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PTA Blog Talk

Rantings of a PTA

Published June 17, 2008 1:09 PM by Jason Marketti

As much as I dislike complaints about our profession, every once in a while I like to get things off my chest.

Productivity
Until my employee handbook expressly states what my productivity will be, I do not worry about it. My yearly evaluation has nothing about productivity so my work cannot be based on it. If productivity is such an issue why don't our employers put it in writing?

In all the years I have worked and all the jobs I have had, only one employer did and it was for a per diem position to be between 75 and 80 percent. None of the full time positions ever mentioned productivity in their offer letters.

Insensitivity
I have three children. Two of them have disabilities. One has Aspergers and Bipolar Disorder, the other has Complex Partial Seizures affecting her bilateral temporal lobes.

Looking at them no one would suspect it. Even a conversation with them would reveal little in the way of their diagnosis.

I only mention this because some people have a difficult time understanding why I need/want time off. Employers need to recognize that some of us do not live to work. I have appointments I need to attend; I have a family that needs me. And for heaven's sake, let me use my sick time or PTO/vacation time when I need to go.

If employers are not sensitive to my needs and family issues, it is time to look for another position.

Other Employees
We're a team, right? But does everything we say have to be repeated to our managers? Doesn't the manager have enough to worry about? I have told the team I am working with, "What we say in the therapy gym stays in the therapy gym."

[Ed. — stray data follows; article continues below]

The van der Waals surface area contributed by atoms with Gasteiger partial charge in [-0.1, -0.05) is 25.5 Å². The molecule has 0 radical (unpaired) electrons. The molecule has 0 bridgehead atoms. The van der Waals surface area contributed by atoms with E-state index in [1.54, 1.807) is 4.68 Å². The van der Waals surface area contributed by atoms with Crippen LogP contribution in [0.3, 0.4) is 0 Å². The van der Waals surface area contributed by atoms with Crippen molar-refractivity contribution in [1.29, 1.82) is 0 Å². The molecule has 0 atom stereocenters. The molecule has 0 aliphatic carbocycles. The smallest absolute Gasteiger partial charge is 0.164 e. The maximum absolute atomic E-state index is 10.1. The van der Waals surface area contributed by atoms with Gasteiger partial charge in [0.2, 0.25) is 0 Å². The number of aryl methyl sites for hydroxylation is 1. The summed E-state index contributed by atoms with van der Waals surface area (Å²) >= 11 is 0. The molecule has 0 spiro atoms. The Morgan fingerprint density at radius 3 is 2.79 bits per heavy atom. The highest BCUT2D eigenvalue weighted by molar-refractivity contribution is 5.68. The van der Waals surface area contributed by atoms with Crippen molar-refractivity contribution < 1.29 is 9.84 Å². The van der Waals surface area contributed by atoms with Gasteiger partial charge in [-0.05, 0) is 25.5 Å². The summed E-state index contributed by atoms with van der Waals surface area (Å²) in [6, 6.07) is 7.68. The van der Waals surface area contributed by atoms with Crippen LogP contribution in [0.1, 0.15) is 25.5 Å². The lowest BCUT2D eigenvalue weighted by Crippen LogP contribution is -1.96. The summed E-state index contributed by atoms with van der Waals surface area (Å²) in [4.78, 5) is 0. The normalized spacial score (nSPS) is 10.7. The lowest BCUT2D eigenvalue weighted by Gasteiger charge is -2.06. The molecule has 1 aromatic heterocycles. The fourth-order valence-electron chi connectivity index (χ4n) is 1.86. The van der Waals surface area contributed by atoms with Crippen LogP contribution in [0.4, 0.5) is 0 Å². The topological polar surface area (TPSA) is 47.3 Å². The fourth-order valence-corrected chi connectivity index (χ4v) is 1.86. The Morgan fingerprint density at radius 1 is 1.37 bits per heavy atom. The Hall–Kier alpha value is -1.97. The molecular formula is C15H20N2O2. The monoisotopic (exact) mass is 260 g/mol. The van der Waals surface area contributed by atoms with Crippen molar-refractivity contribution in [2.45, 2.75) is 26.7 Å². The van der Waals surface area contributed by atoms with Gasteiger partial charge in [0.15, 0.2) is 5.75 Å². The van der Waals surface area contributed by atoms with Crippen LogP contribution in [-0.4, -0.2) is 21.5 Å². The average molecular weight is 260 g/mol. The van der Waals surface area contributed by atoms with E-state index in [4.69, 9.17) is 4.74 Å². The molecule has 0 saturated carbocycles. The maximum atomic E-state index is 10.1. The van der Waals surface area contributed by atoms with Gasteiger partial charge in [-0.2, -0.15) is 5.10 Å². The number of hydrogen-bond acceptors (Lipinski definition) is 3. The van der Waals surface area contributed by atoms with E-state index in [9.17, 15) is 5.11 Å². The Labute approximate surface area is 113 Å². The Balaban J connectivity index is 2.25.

I am professional enough to know when an issue is really bothering me and when I just want to gripe about something. If I want the manager to know something, I will tell them. I have even encouraged others to talk to the manager if they have an issue that concerns them.

There are times in my day that I want to question policy issues to get another opinion or two about it. This does not mean I hate the employer. It does not mean I am going to form a union and strike. I only want to get an idea of how others feel about it, that's it.

Insurance Companies
I could go on forever about my dislike of the insurance industry. My big question is "What methods do they use to determine when a patient is ready for discharge?" I know some look strictly at gait distance and discharge when the patient reaches 50 feet, even though they were max assist to stand with a Berg Balance of 20.

Most do not even care about the ADL skills. Some of our patients couldn't get dressed but could walk 100 feet, so they were sent home. We have tried to pin them down by asking what they look for, but we have yet to have a definitive answer from the insurance companies we work with.

My other question is, "When did we as therapists give up on fighting for the patients?" Is it because we know if we argue with them they will not refer any patients to our facility, or did we just get too tired of fighting? Do we only argue certain cases and leave others? And how do you determine that?

Most days are not complete for me until I begin my day with 450 minutes of work, a frantic phone call from my wife about two appointments occurring at the same time and who's going to pick up our son from school, all of us griping about how the facility runs and the insurance companies discharging half our patient load for too much progress or lack of progress. Oh, the humanity!

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About this Blog


    Jason J. Marketti
    Occupation: Physical Therapist Assistant
    Setting: San Jacinto, CA
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